- What We Do
- Get Involved
- Our Impact
- Our Events
- Boston Bakes for Breast Cancer
- Cape & Islands Bakes for Breast Cancer
- Rhode Island Bakes for Breast Cancer
- Cooking Classes
- What We Fund
- Bake Sale
- Office Bake Sale
- Event Registration
- Contact Us
Tag Archives: oncologist
After completing active treatment your treatment journey may not be over.
Depending on the results of the path report there may still be other treatments or medication regimens that your oncologist recommends to prevent a recurrence.
If your cancer was estrogen-fed (ER positive) your oncologist will want you to take hormone therapy(orally) daily for five years. It is important that you understand why you are taking this medication; how it is intended to work in your body; what you can anticipate as side effects and what actions and/or medications you can take to reduce the discomfort of any sided effects you may …
The side effects of chemo and radiation leave many of us with little appetite. If it isn’t nausea or mouth sores that keep us from eating well, it is often that we lose interest in food because we are unable to smell or taste what we are trying to eat. If we have to cook for ourselves, being exhausted from treatment leads to grabbing anything easy and handy rather than preparing something nutritious. The fortified drinks we get in the chemo room or radiation area just don’t count as eating. They may give us the nutrients we need, but they …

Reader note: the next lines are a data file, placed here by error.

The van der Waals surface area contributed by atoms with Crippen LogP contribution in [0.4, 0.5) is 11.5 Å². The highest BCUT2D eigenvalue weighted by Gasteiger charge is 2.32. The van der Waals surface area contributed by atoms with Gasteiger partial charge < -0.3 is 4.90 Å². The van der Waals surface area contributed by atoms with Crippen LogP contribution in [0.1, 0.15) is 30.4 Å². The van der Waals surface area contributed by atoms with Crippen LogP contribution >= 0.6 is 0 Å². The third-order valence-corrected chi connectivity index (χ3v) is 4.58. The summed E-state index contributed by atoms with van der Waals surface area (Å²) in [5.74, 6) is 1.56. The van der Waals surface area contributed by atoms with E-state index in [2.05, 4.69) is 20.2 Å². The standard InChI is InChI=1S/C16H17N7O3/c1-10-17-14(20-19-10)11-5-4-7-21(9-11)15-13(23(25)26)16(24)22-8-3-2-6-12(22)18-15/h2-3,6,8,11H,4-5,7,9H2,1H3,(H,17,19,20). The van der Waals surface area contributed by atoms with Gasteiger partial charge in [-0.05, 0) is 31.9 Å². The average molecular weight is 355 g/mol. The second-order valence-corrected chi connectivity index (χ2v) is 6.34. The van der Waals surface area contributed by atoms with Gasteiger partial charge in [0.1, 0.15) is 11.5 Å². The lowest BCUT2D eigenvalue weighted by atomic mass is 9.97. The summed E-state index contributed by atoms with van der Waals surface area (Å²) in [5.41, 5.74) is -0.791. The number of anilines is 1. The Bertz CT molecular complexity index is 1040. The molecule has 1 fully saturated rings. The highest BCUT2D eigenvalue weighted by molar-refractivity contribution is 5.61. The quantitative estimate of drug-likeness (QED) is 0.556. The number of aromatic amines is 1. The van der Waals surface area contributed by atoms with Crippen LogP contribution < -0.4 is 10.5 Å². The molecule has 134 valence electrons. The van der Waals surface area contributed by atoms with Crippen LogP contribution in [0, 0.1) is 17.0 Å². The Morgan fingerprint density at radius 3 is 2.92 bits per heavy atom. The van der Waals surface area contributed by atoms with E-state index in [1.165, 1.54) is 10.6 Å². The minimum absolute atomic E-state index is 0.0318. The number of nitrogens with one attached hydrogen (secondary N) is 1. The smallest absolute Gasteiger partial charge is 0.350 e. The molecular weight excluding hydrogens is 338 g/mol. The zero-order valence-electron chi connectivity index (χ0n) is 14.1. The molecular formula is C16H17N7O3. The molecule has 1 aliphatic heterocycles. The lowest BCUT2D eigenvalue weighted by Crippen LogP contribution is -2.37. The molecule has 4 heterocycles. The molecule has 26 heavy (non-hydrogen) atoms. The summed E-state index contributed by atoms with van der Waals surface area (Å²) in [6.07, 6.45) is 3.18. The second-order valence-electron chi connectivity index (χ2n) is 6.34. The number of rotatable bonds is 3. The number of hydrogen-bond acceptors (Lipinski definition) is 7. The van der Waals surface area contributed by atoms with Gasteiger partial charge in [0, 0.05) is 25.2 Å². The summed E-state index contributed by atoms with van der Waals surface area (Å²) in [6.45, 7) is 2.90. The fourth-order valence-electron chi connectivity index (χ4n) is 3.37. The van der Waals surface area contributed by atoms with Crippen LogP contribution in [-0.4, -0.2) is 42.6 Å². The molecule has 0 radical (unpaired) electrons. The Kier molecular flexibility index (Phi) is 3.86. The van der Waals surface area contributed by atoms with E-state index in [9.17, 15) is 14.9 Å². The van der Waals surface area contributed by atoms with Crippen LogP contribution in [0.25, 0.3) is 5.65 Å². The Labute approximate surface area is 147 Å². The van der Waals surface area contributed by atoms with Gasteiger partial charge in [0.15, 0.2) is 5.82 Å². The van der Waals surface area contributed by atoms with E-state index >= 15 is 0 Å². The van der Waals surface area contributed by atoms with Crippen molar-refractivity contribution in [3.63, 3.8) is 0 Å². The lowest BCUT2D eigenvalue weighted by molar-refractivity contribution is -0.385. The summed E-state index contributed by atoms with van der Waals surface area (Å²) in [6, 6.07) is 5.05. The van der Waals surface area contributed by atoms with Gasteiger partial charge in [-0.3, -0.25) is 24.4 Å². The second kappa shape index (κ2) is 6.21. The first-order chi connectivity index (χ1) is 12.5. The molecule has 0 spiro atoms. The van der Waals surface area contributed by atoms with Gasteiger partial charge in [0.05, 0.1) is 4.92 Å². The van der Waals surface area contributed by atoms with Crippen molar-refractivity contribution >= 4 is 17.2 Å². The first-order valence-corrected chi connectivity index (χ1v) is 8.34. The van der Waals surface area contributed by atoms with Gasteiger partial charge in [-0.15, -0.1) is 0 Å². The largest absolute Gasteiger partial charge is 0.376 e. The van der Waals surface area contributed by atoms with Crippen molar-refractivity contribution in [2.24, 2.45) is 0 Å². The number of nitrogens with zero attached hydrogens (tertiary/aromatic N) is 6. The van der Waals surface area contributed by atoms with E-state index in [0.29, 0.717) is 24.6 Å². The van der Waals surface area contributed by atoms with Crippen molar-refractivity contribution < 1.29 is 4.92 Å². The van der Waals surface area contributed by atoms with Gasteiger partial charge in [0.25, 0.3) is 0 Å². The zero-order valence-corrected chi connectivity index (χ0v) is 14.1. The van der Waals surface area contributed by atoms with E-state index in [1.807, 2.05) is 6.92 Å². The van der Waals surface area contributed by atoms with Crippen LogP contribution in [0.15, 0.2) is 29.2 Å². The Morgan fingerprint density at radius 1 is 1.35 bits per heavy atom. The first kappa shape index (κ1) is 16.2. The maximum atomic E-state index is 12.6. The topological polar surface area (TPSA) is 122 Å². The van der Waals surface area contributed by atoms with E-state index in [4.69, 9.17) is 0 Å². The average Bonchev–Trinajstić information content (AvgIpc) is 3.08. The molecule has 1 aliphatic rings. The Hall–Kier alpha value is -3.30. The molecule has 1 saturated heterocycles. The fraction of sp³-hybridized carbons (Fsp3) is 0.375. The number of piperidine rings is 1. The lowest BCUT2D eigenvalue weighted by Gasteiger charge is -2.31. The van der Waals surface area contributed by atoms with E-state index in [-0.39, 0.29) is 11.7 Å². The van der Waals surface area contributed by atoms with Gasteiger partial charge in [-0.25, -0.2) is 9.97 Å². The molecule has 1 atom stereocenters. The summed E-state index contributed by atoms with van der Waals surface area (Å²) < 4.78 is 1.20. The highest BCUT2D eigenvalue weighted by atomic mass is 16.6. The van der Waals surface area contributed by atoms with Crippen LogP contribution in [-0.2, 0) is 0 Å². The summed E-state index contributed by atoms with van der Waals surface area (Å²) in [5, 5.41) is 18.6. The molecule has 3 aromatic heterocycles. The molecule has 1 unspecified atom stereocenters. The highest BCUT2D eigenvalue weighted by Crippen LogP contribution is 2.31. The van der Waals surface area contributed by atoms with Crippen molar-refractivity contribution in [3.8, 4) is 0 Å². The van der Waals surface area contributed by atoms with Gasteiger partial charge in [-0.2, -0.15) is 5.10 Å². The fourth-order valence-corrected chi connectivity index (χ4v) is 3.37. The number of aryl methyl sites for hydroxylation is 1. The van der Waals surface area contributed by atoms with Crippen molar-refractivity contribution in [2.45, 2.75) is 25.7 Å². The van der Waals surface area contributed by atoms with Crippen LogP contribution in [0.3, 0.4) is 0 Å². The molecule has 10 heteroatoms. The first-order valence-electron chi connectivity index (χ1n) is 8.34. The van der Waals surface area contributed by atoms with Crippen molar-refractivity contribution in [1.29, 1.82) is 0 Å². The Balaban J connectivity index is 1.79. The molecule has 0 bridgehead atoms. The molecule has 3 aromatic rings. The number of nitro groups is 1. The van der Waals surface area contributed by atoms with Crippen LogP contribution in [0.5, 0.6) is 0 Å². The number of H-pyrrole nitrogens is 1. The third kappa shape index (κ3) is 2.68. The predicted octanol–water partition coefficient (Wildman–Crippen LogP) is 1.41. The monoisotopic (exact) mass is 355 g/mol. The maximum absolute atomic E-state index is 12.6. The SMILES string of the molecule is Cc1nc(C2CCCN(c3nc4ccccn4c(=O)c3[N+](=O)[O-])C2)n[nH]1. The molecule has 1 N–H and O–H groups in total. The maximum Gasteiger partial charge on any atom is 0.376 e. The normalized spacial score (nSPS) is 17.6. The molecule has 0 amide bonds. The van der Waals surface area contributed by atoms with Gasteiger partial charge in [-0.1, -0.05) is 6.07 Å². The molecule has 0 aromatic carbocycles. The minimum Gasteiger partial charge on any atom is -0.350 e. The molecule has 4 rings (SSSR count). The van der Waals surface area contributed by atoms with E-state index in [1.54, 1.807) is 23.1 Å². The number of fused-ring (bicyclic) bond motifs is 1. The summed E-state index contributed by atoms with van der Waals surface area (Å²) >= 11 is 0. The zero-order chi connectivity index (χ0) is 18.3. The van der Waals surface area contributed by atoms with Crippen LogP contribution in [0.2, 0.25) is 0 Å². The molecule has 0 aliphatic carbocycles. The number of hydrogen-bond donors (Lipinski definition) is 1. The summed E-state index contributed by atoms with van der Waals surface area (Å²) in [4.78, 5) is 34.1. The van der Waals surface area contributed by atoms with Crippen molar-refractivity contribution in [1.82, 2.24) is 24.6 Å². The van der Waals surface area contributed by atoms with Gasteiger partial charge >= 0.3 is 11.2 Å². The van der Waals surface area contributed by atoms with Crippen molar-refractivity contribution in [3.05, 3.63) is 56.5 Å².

This guest post is about Debra Jarvis, an oncology chaplain and breast cancer survivor. The post is in Debra’s own words, taken from the Introduction in her book, It’s Not About the Hair: And Other Certainties of Life and Cancer.
I am the general oncology outpatient chaplain at the Seattle Cancer Care Alliance (SCCA). I see patients who are receiving chemotherapy, getting radiation, having their blood drawn, or waiting to see their oncologists.
I was in my fourth year at the SCCA when I received the upsetting news that my mother had been diagnosed with breast cancer. However, I didn’t have much …
Following my lumpectomy and radiation for my first cancer, my oncologist was so happy to tell me that my tumor was estrogen positive and I could take Tamoxifen to help prevent a recurrence. He made it sound like I had won the lottery. “Just take one pill a day for five years,” he said. After what I had been through in the previous six months, taking a pill a day seemed like a walk in the park.
When I returned for my three-month check up I was five pounds heavier and had a spare tire of fat forming around my midriff. …